Last Updated on May 7, 2015, by eNotes Editorial. Word Count: 100
Pat Mora is noted as a poet and a writer of children’s work. Both personally and as a writer, she is an advocate for education, literacy, and cultural appreciation. She often publishes her works as bilingual editions with Spanish and English on facing pages. Her works for children include collections of poetry, picture books, and retellings of Mayan, Mexican, and Latino folktales. Her writings for children are subtly infused with the values of cultural diversity and cultural memory, and her nonfiction essays in Nepantla: Essays from the Land in the Middle (1993) explicitly draw the connection between diversity and democracy.
Last Updated on May 7, 2015, by eNotes Editorial. Word Count: 426
Pat Mora is one of the most widely recognized and acclaimed writers and poets in the United States, having earned the respect of adults as well as young readers. Although she often writes about Latin American characters, culture, history, mythology, and religion, her appeal transcends boundaries, and her work is widely read, anthologized, and studied. She is also well known as an activist and lecturer. She has worked extensively to promote libraries and literacy and founded El día de los niños/El día de los libros (Children’s Day/Book Day), a national celebration of children, families, and reading that occurs on April 30 every year. The event is widely celebrated, especially by schools, libraries, community organizations, and booksellers.
Mora’s awards, fellowships, and grants for writing are numerous. She received the Poetry Award, New America from the Women Artists and Writers of the Southwest (1982), the Poetry Award from the Conference of Cincinnati Women (1990), the Ohioana Award for children’s literature (2000), the National Hispanic Cultural Center Literary Award (2006), the Roberta Long Medal (2007), the Luis Leal Award for Distinction in Chicano/Latino Letters (2008), and the University of Southern Mississippi Medallion for Outstanding Contributions to Children’s Literature, Hattiesburg (2008). She won the Harvey L. Johnson Book Award from the Southwest Council of Latin American Studies (1984), and the Southwest Book Award from the Border Regional Library Association (1985), both for Chants; the Southwest Book Award (1987) for Borders; the Southwest Book Award and the Premio Aztlán Literature Award (both in 1997) for House of Houses; the International Latino Book Award, Best Poetry in English (2007), the WILLA Literary Award Finalist, Women Writing the West (2007), the Bronze Medal in Poetry, Independent Publisher Book Awards (2007), and the Mountains and Plains Independent Booksellers Association Poetry Award (2008) for Adobe Odes. Her children’s and young adult books are frequently listed among the American Library Association’s Notable Books and New York Public Library’s recommended books lists and have won such major awards as the Pura Belpré Honor Award (2005) and the International Latino Book Award for Best Children’s Picture Book (2009). Yum! Mmmm! Qué Rico! Americas’ Sproutings was selected to the lists of Lasting Connections by Book List (2007), Best of the Best Books by Chicago Public Library (2008), Best Children’s Books of the Year by Bank Street (2008), and Notable Books by the American Library Association (2008). It also received the Amérias Award (2008). Mora holds honorary doctorates of letters from the State University of New York, Buffalo, and North Carolina State University, and she was given a prestigious honorary membership in the American Library Association.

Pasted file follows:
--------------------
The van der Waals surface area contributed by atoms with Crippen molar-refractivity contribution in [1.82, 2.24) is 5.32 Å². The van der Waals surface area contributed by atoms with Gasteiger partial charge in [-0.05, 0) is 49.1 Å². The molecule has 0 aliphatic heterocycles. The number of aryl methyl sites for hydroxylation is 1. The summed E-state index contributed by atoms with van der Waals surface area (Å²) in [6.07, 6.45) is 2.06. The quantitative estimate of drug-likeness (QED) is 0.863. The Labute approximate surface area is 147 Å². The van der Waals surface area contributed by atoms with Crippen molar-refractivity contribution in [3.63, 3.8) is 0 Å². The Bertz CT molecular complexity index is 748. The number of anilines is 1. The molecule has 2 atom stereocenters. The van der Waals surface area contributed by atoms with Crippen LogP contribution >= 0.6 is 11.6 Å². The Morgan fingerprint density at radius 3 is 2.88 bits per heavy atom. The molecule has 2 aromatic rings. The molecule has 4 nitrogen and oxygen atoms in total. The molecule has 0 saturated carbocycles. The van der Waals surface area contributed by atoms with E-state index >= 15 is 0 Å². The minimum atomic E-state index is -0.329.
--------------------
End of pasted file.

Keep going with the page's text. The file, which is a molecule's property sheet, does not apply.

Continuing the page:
Last Updated on May 7, 2015, by eNotes Editorial. Word Count: 356
Aldama, Fredrick Luis. “Pat Mora.” Spilling the Beans: Conversations with Writers and Artists. Austin: University of Texas Press, 2006. Includes an essay about Mora’s poetry as well as an interview with the writer, centered on her conceptions as a writer.
Christian, B. Marie. “Many Ways to Remember: Layered Time in Mora’s House of Houses.” Review of House of Houses. MELUS 30, no. 1 (Spring, 2005): 135-150. Examines Mora’s memoir, which is organized by the twelve months of a year. Events are related not chronologically but for their association with the month or season.
Marcovitz, Hal. Pat Mora. New York: Chelsea House, 2008. Although written for a juvenile audience, this biography provides basic information on Mora as well as some analysis of works.
Mora, Pat. “Pat Mora.” http://www.patmora.com. Mora’s Web page contains a list of her books in which she provides a description of each book, along with material and activities for teachers and librarians. The site contains the author’s blog and links to articles, interviews, speaking and appearance schedules, and video clips of Mora.
_______. “Pat Mora.” Interview by Bruce Allen Dick. In A Poet’s Truth: Conversations with Latino/Latina Poets, edited by Dick. Tucson: University of Arizona Press, 2003. A lengthy and in-depth interview with Mora by an interviewer who asks questions primarily about her poetry and essays for adults. While some biographical questions are addressed, the interviewer focuses on the themes and aesthetics of Mora’s work.
_______. “Pat Mora: Poet, Writer, and Educator.” Interview by Karin Rosa Ikas. In Chicana Ways: Conversations with Ten Chicana Writers, edited by Ikas. Reno: University of Nevada Press, 2002. Mora covers a wide range of topics, including her life as a writer, themes of her work, and the politics of culture.
Torres, Hector Avalos. “Pat Mora: I was Always at Home in Language.” Conversations with Contemporary Chicana and Chicano Writers. Albuquerque: University of New Mexico Press, 2007. Torres’s chapter on Mora begins with an excellent essay on her poetry and its themes and finishes with an interview with Mora conducted in 1999 and a bibliography. The interview focuses primarily on her biography and her experiences as a writer.